The History of the Decline and Fall of the Roman Empire, Volume 1

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Vernor, Hood, & Sharpe, 1806 - Byzantine Empire
 

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User Review  - LisaMaria_C - LibraryThing

I feel decidedly ambivalent about this book. My rating reflects that ultimately I didn't want to stick with it; I didn't find its pleasures and degree of informativeness worth the slogging through ... Read full review

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User Review  - quantum_flapdoodle - LibraryThing

A classic of historical literature, in two volumes. The author details the history to the fall in the first volume, and the byzantine period in the second volume. Read full review

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Page 130 - If a man were called to fix the period in the history of the world, during which the condition of the human race was most happy and prosperous, he would, without hesitation, name that which elapsed from the death of Domitian to the accession of Commodus. The vast extent of the Roman empire was governed by absolute power, under the guidance of virtue and wisdom.
Page 8 - After a war of about forty years, undertaken by the most stupid, maintained by the most dissolute, and terminated by the most timid of all the emperors, the far greater part of the island submitted to the Roman yoke.
Page 357 - ... each barbarian fixed his independent dwelling on the spot to which a plain, a wood, or a stream of fresh water, had induced him to give the preference.
Page 90 - But in the present imperfect condition of society, luxury, though it may proceed from vice or folly, seems to be the only means that can correct the unequal distribution of property.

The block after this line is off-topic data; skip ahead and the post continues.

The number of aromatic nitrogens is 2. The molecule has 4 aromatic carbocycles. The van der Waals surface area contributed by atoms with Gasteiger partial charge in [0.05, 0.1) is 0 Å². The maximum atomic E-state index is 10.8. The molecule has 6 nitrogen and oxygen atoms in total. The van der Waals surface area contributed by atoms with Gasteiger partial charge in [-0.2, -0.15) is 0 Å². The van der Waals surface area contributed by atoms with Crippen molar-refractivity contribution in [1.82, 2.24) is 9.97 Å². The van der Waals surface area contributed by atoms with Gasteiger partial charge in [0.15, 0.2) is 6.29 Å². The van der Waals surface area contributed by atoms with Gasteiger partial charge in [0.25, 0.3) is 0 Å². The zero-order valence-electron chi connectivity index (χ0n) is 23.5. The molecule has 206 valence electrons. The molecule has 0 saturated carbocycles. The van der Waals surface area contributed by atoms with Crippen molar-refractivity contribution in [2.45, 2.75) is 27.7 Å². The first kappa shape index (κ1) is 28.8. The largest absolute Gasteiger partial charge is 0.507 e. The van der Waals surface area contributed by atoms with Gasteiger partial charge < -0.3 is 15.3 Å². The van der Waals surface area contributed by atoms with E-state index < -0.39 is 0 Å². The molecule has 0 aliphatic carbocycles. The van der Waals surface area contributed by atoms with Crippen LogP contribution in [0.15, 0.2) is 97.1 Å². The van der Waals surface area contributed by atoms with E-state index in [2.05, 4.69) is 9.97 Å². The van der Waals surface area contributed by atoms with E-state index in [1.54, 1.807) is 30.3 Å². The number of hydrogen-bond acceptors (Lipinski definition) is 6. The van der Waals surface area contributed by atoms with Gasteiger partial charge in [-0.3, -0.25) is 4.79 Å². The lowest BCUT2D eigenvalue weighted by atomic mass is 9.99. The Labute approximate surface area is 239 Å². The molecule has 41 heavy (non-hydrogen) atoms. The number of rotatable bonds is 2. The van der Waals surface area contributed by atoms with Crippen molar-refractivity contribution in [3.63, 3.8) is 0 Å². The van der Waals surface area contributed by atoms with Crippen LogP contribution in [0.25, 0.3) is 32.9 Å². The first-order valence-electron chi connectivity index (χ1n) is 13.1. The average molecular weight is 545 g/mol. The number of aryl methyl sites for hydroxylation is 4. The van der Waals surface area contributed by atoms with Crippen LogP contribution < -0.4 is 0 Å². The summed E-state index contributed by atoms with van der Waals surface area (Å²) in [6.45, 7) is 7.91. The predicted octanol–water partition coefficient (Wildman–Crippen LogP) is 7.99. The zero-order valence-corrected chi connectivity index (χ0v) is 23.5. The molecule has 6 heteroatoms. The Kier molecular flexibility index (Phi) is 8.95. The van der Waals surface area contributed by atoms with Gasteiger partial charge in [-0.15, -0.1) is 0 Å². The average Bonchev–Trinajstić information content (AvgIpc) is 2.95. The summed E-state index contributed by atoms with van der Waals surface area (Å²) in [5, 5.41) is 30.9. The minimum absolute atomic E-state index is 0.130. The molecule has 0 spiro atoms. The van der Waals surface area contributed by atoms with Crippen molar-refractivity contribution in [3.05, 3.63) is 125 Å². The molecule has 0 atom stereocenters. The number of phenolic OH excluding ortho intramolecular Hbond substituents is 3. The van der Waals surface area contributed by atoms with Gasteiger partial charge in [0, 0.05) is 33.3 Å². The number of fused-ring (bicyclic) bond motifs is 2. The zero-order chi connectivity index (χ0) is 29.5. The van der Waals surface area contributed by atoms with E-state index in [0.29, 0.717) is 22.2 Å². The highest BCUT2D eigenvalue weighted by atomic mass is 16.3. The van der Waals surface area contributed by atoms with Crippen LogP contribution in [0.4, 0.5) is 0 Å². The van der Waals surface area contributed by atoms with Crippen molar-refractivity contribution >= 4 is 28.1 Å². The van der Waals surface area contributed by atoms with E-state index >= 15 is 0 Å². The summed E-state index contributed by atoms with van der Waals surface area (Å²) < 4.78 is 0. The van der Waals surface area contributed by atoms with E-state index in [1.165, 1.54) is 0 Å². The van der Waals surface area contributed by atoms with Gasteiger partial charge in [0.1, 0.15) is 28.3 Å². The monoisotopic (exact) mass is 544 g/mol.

Page 130 - The labours of these monarchs were overpaid by the immense reward that inseparably waited on their success ; by the honest pride of virtue, and by the exquisite delight of beholding the general happiness of which they were the authors.
Page 144 - But the words of the assassin sunk deep into the mind of Commodus, and left an indelible impression of fear and hatred against the whole body of the senate.* Those whom he had dreaded as importunate ministers, he now suspected as secret enemies. The Delators, a race of men discouraged, and almost extinguished, under the former reigns, again became formidable, as soon as they discovered that the emperor was desirous of nmding disaffection and treason in the senate.
Page 274 - Experience overturns these airy fabrics, and teaches us that in a large society the election of a monarch can never devolve to the wisest or to the most numerous part of the people.
Page 51 - Platonists endeavoured to reconcile the jarring interests of reason and piety. They have left us the most sublime proofs of the existence and perfections of the first cause; but, as it was impossible for them to conceive the creation of matter, the workman in the Stoic philosophy was not sufficiently distinguished from the work; whilst, on the contrary, the spiritual God of Plato and his disciples resembled an idea rather than a substance.
Page 154 - They only forgot to observe that, in the first ages of society, when the fiercer animals often dispute with man the possession of an unsettled country, a successful war against those savages is one of the most innocent and beneficial labours of heroism.
Page 49 - Fear, gratitude, and curiosity, a dream or an omen, a singular disorder, or a distant journey, perpetually disposed him to multiply the articles of his belief, and to enlarge the list of his protectors.

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